What the Microsoft-Bing-Yahoo! Deal Means for You
So what’s it mean for computer users now that Microsoft and Yahoo today finally are announcing their long-anticipated marriage of Microsoft’s Bing search engine and Yahoo’s premium search advertising tools? Will this change our lives?
Actually, I think this partnership will mean far more for Microsoft and Yahoo! and their corporate balance sheets than it will for those of us who are technology consumers, and here’s why.
1) Will search get better due to the deal between the two companies? Now I don’t have a crystal ball, but I tried Bing, I played with Bing, I experienced Bing, but Bing, you’re no Google search. Yes, it has some cool features, like bringing up found items in new and useful lists that are highly targeted for users, but there’s this little problem that no amount of money and advertising can change — people’s habits. And my habit, like the habit of tens of millions of computer users around me, is to call up Google whenever and wherever I have to search, every time. It’s like a mother’s love — it’s there forever.
2) Will Yahoo go to the dogs now that it’s linked itself in a partnership deal with the slow, hard-to-steer, behemoth known as Microsoft? I do think there are more risks for Yahoo here than there are for Microsoft. Remember when the huge cable TV conglomerate Time Warner Inc. merged with the original America Online (AOL) Internet provider back in 2000, thinking it was the wave of the future and all of humanity would follow in a sea of dollar signs and goodwill? And do you know where they are now? Time Warner is spinning off AOL, which has been struggling for years, as it continues to try to figure out just what to do with it. Before teaming with Time Warner, AOL was the king of the Internet, as we all clamored to have slow, software-laden Internet access at $2.99 an hour like the good consumer lemmings we were in those days. But then cheaper, faster access arrived with DSL, cable and all-you-can-use plans, but AOL and stodgy Time Warner couldn’t react quickly enough. There’s a lesson here. Bigger isn’t always better. I read that in a fortune cookie. I could have saved Time Warner and AOL a lot of money if I’d have told them that. Hey, Microsoft and Yahoo, are you listening?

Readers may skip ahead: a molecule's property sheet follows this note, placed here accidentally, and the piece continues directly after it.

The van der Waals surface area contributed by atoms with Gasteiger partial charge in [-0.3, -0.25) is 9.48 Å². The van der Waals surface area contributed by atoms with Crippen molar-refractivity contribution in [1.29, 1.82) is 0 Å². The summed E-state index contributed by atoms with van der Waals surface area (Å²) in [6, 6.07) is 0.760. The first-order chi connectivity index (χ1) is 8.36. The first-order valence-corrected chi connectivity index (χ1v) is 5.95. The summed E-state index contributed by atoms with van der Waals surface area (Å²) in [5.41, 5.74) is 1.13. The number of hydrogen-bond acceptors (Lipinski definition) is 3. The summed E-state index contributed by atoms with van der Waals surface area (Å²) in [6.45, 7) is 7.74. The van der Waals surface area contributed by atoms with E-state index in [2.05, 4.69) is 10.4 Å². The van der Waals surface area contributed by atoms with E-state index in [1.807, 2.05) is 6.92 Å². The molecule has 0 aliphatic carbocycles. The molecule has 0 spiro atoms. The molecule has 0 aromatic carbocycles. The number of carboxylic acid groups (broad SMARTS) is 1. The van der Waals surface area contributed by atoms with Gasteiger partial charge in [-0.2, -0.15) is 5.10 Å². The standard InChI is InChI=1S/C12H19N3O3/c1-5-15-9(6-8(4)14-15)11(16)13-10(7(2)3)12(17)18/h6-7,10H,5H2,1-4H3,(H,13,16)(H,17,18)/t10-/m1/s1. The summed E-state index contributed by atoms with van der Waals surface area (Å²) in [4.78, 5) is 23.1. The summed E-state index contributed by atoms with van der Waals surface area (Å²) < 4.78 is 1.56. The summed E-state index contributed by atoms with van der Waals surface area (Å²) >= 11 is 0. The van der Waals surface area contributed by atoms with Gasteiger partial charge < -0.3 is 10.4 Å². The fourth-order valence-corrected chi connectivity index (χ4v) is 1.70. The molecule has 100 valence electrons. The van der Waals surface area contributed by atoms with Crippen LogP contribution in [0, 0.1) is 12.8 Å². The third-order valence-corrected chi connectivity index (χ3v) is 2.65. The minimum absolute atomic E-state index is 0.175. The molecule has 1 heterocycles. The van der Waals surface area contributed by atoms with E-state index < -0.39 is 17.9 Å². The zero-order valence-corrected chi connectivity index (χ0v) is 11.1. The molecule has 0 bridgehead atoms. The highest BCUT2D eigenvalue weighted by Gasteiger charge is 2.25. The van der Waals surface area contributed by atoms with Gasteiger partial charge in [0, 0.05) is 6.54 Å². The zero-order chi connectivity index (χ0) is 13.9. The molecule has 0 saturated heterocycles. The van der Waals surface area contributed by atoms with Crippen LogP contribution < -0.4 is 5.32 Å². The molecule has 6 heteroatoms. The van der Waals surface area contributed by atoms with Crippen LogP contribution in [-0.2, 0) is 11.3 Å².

3) Are there privacy concerns I should be worried about from this deal? That depends on the fine print, and that we’ll have to have to check carefully to be sure what Microsoft and Yahoo want to do with all the consumer data they’ll be able to collect from our searches. This is already an issue with Google and other search engines as we continue to make our way through this still relatively new global Internet adventure. When we use “free” services like search on the Internet, whether through Google or Yahoo or Bing or whatever, there really is no “free.” Someone somewhere is using the spoils of the search – our preferences about what we are looking for – for marketing, for potential revenue enhancement and to help them in their businesses. It’s an acceptable risk to us as consumers only when we know what the rules are. Somehow, though, we usually don’t ask what those rules are ahead of time. Maybe we should get that information up front this time.